What Car? Green Awards 2010 - Sports cars

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Best Buy Honda CR-Z 1.5 i-VTEC Sport
Green sports car. It sounds like a contradiction in terms, doesn’t it? Sports cars need to be fast, which usually means a big V6 or V8 engine or, at the very least, a meaty four-cylinder turbo, and there’s nothing very green about that. Yet when you’ve got the big-engined car you find that, in the UK at least, there’s nowhere you can exploit it. So why not just buy something that delivers the same enjoyment at half the pace?

Read our review of the Honda CR-Z 1.5 i-VTEC Sport 3dr

Which brings us to the Honda CR-Z. It’s not particularly fast – a top speed of 124mph and 0-60mph in just under 10 seconds can be matched or beaten by any number of superminis these days – but you’ll be able to use a greater percentage of its capabilities for more of the time than with any CO2-belching exotica.

What’s more, the hybrid Honda just looks right – a squat little two-plus-two that draws inspiration from the CR-X, the brilliant hot hatch from the late 1980s. Then you talk to the engineers and discover the cars they had in mind when setting up the CR-Z were the Lotus Elise, the Mini and the Volkswagen Scirocco. It all starts to look very promising.

Delivers on promises
The CR-Z delivers on those promises, too. It weighs less than 1200kg, so the 112bhp produced by the combination of its 1.5-litre petrol engine and electric motor never has to work too hard, and there’s 128lb ft of torque at just 1500rpm, so it scoots away from a standstill. Meanwhile, an engine stop-start system ensures that it pumps out no emissions when it’s at rest.

The real fun comes from the way it drives, though. It has a slick manual gearbox – a first in a hybrid car – sharp steering, great handling and the kind of low-slung driving position you expect in a sports car. It even has a sports car’s awful rear visibility.

It can’t turn a wheel on electric power alone, so it’s a ‘mild’ rather than a full hybrid, but there are three driving modes – eco, sport and normal – which you can jump between depending on how much your green conscience is troubling you. The instruments are backlit in different colours to remind you of which mode you’re in, and there’s an eco guide to help you drive as economically as possible.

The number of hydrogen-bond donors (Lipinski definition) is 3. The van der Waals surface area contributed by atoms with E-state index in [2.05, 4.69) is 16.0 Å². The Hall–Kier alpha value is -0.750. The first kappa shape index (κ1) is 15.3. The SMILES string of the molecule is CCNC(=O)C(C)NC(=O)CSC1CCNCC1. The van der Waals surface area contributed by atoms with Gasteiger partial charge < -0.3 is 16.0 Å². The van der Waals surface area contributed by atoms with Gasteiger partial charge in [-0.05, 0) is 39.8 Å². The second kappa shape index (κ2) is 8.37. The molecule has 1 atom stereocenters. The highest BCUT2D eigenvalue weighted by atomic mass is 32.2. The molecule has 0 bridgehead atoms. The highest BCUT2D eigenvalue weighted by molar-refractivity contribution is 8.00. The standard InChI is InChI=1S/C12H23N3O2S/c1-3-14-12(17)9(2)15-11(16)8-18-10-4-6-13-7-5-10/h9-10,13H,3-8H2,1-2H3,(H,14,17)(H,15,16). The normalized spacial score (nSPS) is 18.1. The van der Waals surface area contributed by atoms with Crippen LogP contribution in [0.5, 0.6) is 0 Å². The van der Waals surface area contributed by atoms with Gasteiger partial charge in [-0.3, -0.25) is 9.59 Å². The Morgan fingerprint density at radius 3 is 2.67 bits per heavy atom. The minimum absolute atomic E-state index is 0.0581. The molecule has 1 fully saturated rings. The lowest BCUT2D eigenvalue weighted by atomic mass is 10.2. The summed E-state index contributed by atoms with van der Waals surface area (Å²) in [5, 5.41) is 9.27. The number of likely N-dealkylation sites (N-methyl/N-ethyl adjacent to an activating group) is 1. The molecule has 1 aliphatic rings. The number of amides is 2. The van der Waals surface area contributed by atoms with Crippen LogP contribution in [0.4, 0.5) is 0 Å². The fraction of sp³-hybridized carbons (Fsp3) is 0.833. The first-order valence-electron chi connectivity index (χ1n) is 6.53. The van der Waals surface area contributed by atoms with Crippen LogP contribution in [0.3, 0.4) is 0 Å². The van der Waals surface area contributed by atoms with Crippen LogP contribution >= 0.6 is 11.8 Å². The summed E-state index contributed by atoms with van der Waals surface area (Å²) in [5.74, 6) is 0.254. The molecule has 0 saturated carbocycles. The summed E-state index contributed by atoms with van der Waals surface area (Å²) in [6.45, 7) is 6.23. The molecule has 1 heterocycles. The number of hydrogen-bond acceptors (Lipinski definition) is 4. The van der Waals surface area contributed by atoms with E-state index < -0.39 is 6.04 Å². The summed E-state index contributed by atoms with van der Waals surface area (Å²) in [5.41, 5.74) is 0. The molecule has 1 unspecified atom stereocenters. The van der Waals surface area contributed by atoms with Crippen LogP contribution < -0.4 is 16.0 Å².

Vital statistics
The important figures, with HM Revenue & Customs in mind, are 117g/km of CO2 and 56.5mpg. It’ll be a cheap car to run, then.

A cheap-ish one to buy, too. CR-Z prices start at just under £17,000 – a fraction of what you’d pay for the kind of sports car that you might lust after but would rarely be able to use.

Green car fact file: sports cars

Best Buy up to £20,000
Honda CR-Z 1.5 i-VTEC Sport
Price £17,999
Target Price £17,999
CO2 emissions 117g/km
NOx 0.011g/km
Particulate emissions na
Av economy 56.5mpg
Green verdict
The CR-Z is small and light, so it doesn’t need a massively powerful engine, and that means it’s clean and efficient

Best Buy £20,000 to £30,000
Audi TT 2.0 TDI quattro Sport
Price £27,615
Target Price £26,003
CO2 emissions 139g/km
NOx 0.145g/km
Particulate emissions 0.17g/km
Av economy 53.3mpg
Green verdict
The 2.0 TDI is at least 10mpg more fuel-efficient than any other TT, and with no loss of driving enjoyment

Best Buy £30,000 and over
BMW 330d Coupé SE
Price £34,745
Target Price £32,716
CO2 emissions 152g/km
NOx 0.157g/km
Particulate emissions 0.10g/km
Av economy 49.6mpg
Green verdict
Nearly 50mpg from a svelte coupé powered by a 242bhp 3.0-litre diesel engine – it’s barely believable

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What Car? Green Awards 2010 - Luxury cars


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